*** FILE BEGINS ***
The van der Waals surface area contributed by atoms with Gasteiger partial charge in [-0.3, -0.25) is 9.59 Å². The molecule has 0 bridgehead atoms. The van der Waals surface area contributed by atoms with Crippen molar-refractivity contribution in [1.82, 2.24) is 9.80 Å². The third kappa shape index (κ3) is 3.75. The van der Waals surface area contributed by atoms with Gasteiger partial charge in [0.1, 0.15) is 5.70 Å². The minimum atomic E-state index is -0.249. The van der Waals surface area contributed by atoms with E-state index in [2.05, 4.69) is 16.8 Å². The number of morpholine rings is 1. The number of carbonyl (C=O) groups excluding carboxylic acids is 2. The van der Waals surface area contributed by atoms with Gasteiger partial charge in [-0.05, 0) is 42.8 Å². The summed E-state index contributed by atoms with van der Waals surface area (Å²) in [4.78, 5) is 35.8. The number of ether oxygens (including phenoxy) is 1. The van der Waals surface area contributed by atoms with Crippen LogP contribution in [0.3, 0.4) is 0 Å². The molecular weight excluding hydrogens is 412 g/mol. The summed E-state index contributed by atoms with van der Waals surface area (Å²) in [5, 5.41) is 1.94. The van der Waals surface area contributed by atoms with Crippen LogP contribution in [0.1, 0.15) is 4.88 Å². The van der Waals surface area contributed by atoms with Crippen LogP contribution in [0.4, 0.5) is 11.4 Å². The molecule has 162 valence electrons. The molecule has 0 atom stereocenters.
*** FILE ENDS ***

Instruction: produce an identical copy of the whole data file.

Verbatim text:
The van der Waals surface area contributed by atoms with Gasteiger partial charge in [-0.3, -0.25) is 9.59 Å². The molecule has 0 bridgehead atoms. The van der Waals surface area contributed by atoms with Crippen molar-refractivity contribution in [1.82, 2.24) is 9.80 Å². The third kappa shape index (κ3) is 3.75. The van der Waals surface area contributed by atoms with Gasteiger partial charge in [0.1, 0.15) is 5.70 Å². The minimum atomic E-state index is -0.249. The van der Waals surface area contributed by atoms with E-state index in [2.05, 4.69) is 16.8 Å². The number of morpholine rings is 1. The number of carbonyl (C=O) groups excluding carboxylic acids is 2. The van der Waals surface area contributed by atoms with Gasteiger partial charge in [-0.05, 0) is 42.8 Å². The summed E-state index contributed by atoms with van der Waals surface area (Å²) in [4.78, 5) is 35.8. The number of ether oxygens (including phenoxy) is 1. The van der Waals surface area contributed by atoms with Crippen LogP contribution in [0.3, 0.4) is 0 Å². The molecular weight excluding hydrogens is 412 g/mol. The summed E-state index contributed by atoms with van der Waals surface area (Å²) in [5, 5.41) is 1.94. The van der Waals surface area contributed by atoms with Crippen LogP contribution in [0.1, 0.15) is 4.88 Å². The van der Waals surface area contributed by atoms with Crippen LogP contribution in [0.4, 0.5) is 11.4 Å². The molecule has 162 valence electrons. The molecule has 0 atom stereocenters.